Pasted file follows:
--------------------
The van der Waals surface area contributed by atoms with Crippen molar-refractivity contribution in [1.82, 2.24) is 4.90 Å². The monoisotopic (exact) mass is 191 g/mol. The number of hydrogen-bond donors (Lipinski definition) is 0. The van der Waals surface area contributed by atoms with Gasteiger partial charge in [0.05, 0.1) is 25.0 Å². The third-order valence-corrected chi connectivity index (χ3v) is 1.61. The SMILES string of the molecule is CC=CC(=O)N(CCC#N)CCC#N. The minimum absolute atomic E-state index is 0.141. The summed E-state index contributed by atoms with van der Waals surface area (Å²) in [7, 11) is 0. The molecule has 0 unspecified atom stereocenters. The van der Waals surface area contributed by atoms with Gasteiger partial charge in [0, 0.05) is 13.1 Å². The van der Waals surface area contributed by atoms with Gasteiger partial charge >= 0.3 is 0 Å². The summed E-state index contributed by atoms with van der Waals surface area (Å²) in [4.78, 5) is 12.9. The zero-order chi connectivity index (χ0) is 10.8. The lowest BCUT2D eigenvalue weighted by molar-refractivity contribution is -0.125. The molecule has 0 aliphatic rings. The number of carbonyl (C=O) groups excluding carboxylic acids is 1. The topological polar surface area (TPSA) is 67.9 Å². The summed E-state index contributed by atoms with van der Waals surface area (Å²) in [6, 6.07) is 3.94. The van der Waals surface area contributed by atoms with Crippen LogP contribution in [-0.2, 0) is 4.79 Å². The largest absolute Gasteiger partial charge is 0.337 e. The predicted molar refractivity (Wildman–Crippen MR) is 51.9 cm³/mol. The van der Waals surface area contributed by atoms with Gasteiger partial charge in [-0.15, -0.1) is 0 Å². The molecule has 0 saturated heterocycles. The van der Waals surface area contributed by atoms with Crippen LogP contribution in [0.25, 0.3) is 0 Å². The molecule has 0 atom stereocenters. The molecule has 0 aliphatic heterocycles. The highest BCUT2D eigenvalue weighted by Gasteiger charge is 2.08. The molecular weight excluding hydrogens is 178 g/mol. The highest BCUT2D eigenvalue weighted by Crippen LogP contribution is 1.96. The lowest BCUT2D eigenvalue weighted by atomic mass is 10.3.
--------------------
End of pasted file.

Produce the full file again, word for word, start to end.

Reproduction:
The van der Waals surface area contributed by atoms with Crippen molar-refractivity contribution in [1.82, 2.24) is 4.90 Å². The monoisotopic (exact) mass is 191 g/mol. The number of hydrogen-bond donors (Lipinski definition) is 0. The van der Waals surface area contributed by atoms with Gasteiger partial charge in [0.05, 0.1) is 25.0 Å². The third-order valence-corrected chi connectivity index (χ3v) is 1.61. The SMILES string of the molecule is CC=CC(=O)N(CCC#N)CCC#N. The minimum absolute atomic E-state index is 0.141. The summed E-state index contributed by atoms with van der Waals surface area (Å²) in [7, 11) is 0. The molecule has 0 unspecified atom stereocenters. The van der Waals surface area contributed by atoms with Gasteiger partial charge in [0, 0.05) is 13.1 Å². The van der Waals surface area contributed by atoms with Gasteiger partial charge >= 0.3 is 0 Å². The summed E-state index contributed by atoms with van der Waals surface area (Å²) in [4.78, 5) is 12.9. The zero-order chi connectivity index (χ0) is 10.8. The lowest BCUT2D eigenvalue weighted by molar-refractivity contribution is -0.125. The molecule has 0 aliphatic rings. The number of carbonyl (C=O) groups excluding carboxylic acids is 1. The topological polar surface area (TPSA) is 67.9 Å². The summed E-state index contributed by atoms with van der Waals surface area (Å²) in [6, 6.07) is 3.94. The van der Waals surface area contributed by atoms with Crippen LogP contribution in [-0.2, 0) is 4.79 Å². The largest absolute Gasteiger partial charge is 0.337 e. The predicted molar refractivity (Wildman–Crippen MR) is 51.9 cm³/mol. The van der Waals surface area contributed by atoms with Gasteiger partial charge in [-0.15, -0.1) is 0 Å². The molecule has 0 saturated heterocycles. The van der Waals surface area contributed by atoms with Crippen LogP contribution in [0.25, 0.3) is 0 Å². The molecule has 0 atom stereocenters. The molecule has 0 aliphatic heterocycles. The highest BCUT2D eigenvalue weighted by Gasteiger charge is 2.08. The molecular weight excluding hydrogens is 178 g/mol. The highest BCUT2D eigenvalue weighted by Crippen LogP contribution is 1.96. The lowest BCUT2D eigenvalue weighted by atomic mass is 10.3.